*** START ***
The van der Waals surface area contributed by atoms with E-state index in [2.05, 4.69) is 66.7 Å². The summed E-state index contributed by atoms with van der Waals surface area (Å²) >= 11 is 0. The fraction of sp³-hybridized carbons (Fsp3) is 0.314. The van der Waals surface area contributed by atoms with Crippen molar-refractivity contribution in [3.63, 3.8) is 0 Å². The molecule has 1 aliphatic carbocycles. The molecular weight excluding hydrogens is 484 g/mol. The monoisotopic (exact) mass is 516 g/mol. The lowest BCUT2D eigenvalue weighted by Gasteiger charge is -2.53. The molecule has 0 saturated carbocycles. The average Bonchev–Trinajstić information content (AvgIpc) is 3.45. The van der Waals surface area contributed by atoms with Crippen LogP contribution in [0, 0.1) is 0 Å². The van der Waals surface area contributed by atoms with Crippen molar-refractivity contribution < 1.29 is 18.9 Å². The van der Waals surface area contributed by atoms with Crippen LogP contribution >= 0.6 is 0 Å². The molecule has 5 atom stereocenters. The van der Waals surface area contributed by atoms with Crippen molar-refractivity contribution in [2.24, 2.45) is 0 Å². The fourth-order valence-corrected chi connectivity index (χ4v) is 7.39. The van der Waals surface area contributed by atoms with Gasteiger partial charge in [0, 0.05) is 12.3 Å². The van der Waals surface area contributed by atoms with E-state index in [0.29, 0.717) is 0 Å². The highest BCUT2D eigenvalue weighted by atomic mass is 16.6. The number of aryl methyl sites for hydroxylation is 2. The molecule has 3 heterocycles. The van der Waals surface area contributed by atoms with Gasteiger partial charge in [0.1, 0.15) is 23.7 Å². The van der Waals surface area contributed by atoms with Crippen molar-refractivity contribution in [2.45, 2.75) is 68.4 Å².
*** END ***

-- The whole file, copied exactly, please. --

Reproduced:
The van der Waals surface area contributed by atoms with E-state index in [2.05, 4.69) is 66.7 Å². The summed E-state index contributed by atoms with van der Waals surface area (Å²) >= 11 is 0. The fraction of sp³-hybridized carbons (Fsp3) is 0.314. The van der Waals surface area contributed by atoms with Crippen molar-refractivity contribution in [3.63, 3.8) is 0 Å². The molecule has 1 aliphatic carbocycles. The molecular weight excluding hydrogens is 484 g/mol. The monoisotopic (exact) mass is 516 g/mol. The lowest BCUT2D eigenvalue weighted by Gasteiger charge is -2.53. The molecule has 0 saturated carbocycles. The average Bonchev–Trinajstić information content (AvgIpc) is 3.45. The van der Waals surface area contributed by atoms with Crippen LogP contribution in [0, 0.1) is 0 Å². The van der Waals surface area contributed by atoms with Crippen molar-refractivity contribution < 1.29 is 18.9 Å². The van der Waals surface area contributed by atoms with Crippen LogP contribution >= 0.6 is 0 Å². The molecule has 5 atom stereocenters. The van der Waals surface area contributed by atoms with Crippen molar-refractivity contribution in [2.24, 2.45) is 0 Å². The fourth-order valence-corrected chi connectivity index (χ4v) is 7.39. The van der Waals surface area contributed by atoms with Gasteiger partial charge in [0, 0.05) is 12.3 Å². The van der Waals surface area contributed by atoms with E-state index in [0.29, 0.717) is 0 Å². The highest BCUT2D eigenvalue weighted by atomic mass is 16.6. The number of aryl methyl sites for hydroxylation is 2. The molecule has 3 heterocycles. The van der Waals surface area contributed by atoms with Gasteiger partial charge in [0.1, 0.15) is 23.7 Å². The van der Waals surface area contributed by atoms with Crippen molar-refractivity contribution in [2.45, 2.75) is 68.4 Å².